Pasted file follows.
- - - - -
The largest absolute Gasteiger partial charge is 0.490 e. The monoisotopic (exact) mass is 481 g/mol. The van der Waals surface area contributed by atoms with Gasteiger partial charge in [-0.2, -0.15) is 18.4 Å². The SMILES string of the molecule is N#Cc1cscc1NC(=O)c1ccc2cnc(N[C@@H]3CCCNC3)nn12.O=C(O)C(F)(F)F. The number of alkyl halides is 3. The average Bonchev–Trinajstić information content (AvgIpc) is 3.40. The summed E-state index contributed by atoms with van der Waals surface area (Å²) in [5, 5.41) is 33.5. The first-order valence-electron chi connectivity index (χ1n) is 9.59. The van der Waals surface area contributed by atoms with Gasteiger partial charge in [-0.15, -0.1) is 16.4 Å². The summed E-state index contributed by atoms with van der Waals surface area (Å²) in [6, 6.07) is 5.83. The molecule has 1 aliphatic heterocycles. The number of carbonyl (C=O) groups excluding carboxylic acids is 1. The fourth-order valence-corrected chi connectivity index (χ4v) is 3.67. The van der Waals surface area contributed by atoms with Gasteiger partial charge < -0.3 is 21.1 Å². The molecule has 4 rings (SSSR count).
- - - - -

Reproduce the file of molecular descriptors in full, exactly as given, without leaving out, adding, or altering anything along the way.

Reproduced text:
The largest absolute Gasteiger partial charge is 0.490 e. The monoisotopic (exact) mass is 481 g/mol. The van der Waals surface area contributed by atoms with Gasteiger partial charge in [-0.2, -0.15) is 18.4 Å². The SMILES string of the molecule is N#Cc1cscc1NC(=O)c1ccc2cnc(N[C@@H]3CCCNC3)nn12.O=C(O)C(F)(F)F. The number of alkyl halides is 3. The average Bonchev–Trinajstić information content (AvgIpc) is 3.40. The summed E-state index contributed by atoms with van der Waals surface area (Å²) in [5, 5.41) is 33.5. The first-order valence-electron chi connectivity index (χ1n) is 9.59. The van der Waals surface area contributed by atoms with Gasteiger partial charge in [-0.15, -0.1) is 16.4 Å². The summed E-state index contributed by atoms with van der Waals surface area (Å²) in [6, 6.07) is 5.83. The molecule has 1 aliphatic heterocycles. The number of carbonyl (C=O) groups excluding carboxylic acids is 1. The fourth-order valence-corrected chi connectivity index (χ4v) is 3.67. The van der Waals surface area contributed by atoms with Gasteiger partial charge < -0.3 is 21.1 Å². The molecule has 4 rings (SSSR count).